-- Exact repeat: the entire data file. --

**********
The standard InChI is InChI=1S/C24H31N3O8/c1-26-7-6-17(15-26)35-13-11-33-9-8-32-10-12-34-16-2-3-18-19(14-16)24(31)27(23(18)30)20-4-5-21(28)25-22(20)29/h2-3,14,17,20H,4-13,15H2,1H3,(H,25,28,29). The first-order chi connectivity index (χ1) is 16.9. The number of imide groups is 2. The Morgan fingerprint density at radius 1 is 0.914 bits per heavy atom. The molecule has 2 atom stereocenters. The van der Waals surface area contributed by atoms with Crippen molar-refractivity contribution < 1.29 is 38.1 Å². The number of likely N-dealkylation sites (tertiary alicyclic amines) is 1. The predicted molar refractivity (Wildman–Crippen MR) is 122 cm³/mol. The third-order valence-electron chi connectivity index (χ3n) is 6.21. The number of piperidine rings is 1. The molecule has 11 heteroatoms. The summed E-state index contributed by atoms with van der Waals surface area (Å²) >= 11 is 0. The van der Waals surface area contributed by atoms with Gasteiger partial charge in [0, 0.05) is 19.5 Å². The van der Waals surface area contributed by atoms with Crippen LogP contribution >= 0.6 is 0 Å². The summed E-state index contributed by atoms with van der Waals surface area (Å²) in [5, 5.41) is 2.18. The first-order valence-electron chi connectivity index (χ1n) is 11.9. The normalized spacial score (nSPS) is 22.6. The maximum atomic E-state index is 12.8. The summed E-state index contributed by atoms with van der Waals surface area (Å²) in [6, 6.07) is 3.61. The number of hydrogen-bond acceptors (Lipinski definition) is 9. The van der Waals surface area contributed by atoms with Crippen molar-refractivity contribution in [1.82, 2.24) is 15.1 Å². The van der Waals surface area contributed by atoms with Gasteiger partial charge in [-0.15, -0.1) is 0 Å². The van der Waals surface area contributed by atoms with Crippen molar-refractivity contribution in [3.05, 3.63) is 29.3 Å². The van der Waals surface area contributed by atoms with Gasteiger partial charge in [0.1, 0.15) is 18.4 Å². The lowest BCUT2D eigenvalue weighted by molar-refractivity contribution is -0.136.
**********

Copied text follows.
The standard InChI is InChI=1S/C24H31N3O8/c1-26-7-6-17(15-26)35-13-11-33-9-8-32-10-12-34-16-2-3-18-19(14-16)24(31)27(23(18)30)20-4-5-21(28)25-22(20)29/h2-3,14,17,20H,4-13,15H2,1H3,(H,25,28,29). The first-order chi connectivity index (χ1) is 16.9. The number of imide groups is 2. The Morgan fingerprint density at radius 1 is 0.914 bits per heavy atom. The molecule has 2 atom stereocenters. The van der Waals surface area contributed by atoms with Crippen molar-refractivity contribution < 1.29 is 38.1 Å². The number of likely N-dealkylation sites (tertiary alicyclic amines) is 1. The predicted molar refractivity (Wildman–Crippen MR) is 122 cm³/mol. The third-order valence-electron chi connectivity index (χ3n) is 6.21. The number of piperidine rings is 1. The molecule has 11 heteroatoms. The summed E-state index contributed by atoms with van der Waals surface area (Å²) >= 11 is 0. The van der Waals surface area contributed by atoms with Gasteiger partial charge in [0, 0.05) is 19.5 Å². The van der Waals surface area contributed by atoms with Crippen LogP contribution >= 0.6 is 0 Å². The summed E-state index contributed by atoms with van der Waals surface area (Å²) in [5, 5.41) is 2.18. The first-order valence-electron chi connectivity index (χ1n) is 11.9. The normalized spacial score (nSPS) is 22.6. The maximum atomic E-state index is 12.8. The summed E-state index contributed by atoms with van der Waals surface area (Å²) in [6, 6.07) is 3.61. The number of hydrogen-bond acceptors (Lipinski definition) is 9. The van der Waals surface area contributed by atoms with Crippen molar-refractivity contribution in [1.82, 2.24) is 15.1 Å². The van der Waals surface area contributed by atoms with Gasteiger partial charge in [-0.15, -0.1) is 0 Å². The van der Waals surface area contributed by atoms with Crippen molar-refractivity contribution in [3.05, 3.63) is 29.3 Å². The van der Waals surface area contributed by atoms with Gasteiger partial charge in [0.1, 0.15) is 18.4 Å². The lowest BCUT2D eigenvalue weighted by molar-refractivity contribution is -0.136.